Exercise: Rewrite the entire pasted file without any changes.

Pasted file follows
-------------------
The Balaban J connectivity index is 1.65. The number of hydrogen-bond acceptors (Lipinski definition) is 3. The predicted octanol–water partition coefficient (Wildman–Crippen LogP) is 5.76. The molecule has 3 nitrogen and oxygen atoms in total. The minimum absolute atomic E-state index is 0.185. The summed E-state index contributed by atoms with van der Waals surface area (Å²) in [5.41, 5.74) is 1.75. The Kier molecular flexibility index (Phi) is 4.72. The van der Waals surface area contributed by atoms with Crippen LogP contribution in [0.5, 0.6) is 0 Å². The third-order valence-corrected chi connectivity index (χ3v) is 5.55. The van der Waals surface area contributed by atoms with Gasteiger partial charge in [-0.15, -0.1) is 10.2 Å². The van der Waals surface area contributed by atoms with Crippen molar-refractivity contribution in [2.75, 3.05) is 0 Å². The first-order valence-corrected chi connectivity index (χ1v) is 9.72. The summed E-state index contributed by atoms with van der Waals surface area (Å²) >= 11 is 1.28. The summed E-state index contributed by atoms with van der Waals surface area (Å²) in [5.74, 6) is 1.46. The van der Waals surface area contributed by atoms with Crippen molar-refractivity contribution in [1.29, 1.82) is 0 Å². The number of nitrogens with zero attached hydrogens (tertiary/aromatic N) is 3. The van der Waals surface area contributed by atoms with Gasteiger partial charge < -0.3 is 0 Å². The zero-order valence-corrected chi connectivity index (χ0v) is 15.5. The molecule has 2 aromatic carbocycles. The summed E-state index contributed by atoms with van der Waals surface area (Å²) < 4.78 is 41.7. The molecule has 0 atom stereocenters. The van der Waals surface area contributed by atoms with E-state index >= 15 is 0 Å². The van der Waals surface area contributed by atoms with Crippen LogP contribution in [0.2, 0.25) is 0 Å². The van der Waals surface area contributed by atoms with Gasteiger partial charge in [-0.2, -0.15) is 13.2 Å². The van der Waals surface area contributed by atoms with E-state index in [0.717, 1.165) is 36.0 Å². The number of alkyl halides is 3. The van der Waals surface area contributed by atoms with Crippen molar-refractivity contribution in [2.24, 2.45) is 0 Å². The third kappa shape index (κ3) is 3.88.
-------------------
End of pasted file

The Balaban J connectivity index is 1.65. The number of hydrogen-bond acceptors (Lipinski definition) is 3. The predicted octanol–water partition coefficient (Wildman–Crippen LogP) is 5.76. The molecule has 3 nitrogen and oxygen atoms in total. The minimum absolute atomic E-state index is 0.185. The summed E-state index contributed by atoms with van der Waals surface area (Å²) in [5.41, 5.74) is 1.75. The Kier molecular flexibility index (Phi) is 4.72. The van der Waals surface area contributed by atoms with Crippen LogP contribution in [0.5, 0.6) is 0 Å². The third-order valence-corrected chi connectivity index (χ3v) is 5.55. The van der Waals surface area contributed by atoms with Gasteiger partial charge in [-0.15, -0.1) is 10.2 Å². The van der Waals surface area contributed by atoms with Crippen molar-refractivity contribution in [2.75, 3.05) is 0 Å². The first-order valence-corrected chi connectivity index (χ1v) is 9.72. The summed E-state index contributed by atoms with van der Waals surface area (Å²) >= 11 is 1.28. The summed E-state index contributed by atoms with van der Waals surface area (Å²) in [5.74, 6) is 1.46. The van der Waals surface area contributed by atoms with Crippen molar-refractivity contribution in [1.29, 1.82) is 0 Å². The number of nitrogens with zero attached hydrogens (tertiary/aromatic N) is 3. The van der Waals surface area contributed by atoms with Gasteiger partial charge < -0.3 is 0 Å². The zero-order valence-corrected chi connectivity index (χ0v) is 15.5. The molecule has 2 aromatic carbocycles. The summed E-state index contributed by atoms with van der Waals surface area (Å²) < 4.78 is 41.7. The molecule has 0 atom stereocenters. The van der Waals surface area contributed by atoms with E-state index >= 15 is 0 Å². The van der Waals surface area contributed by atoms with Crippen LogP contribution in [0.2, 0.25) is 0 Å². The van der Waals surface area contributed by atoms with Gasteiger partial charge in [-0.2, -0.15) is 13.2 Å². The van der Waals surface area contributed by atoms with E-state index in [0.717, 1.165) is 36.0 Å². The number of alkyl halides is 3. The van der Waals surface area contributed by atoms with Crippen molar-refractivity contribution in [2.24, 2.45) is 0 Å². The third kappa shape index (κ3) is 3.88.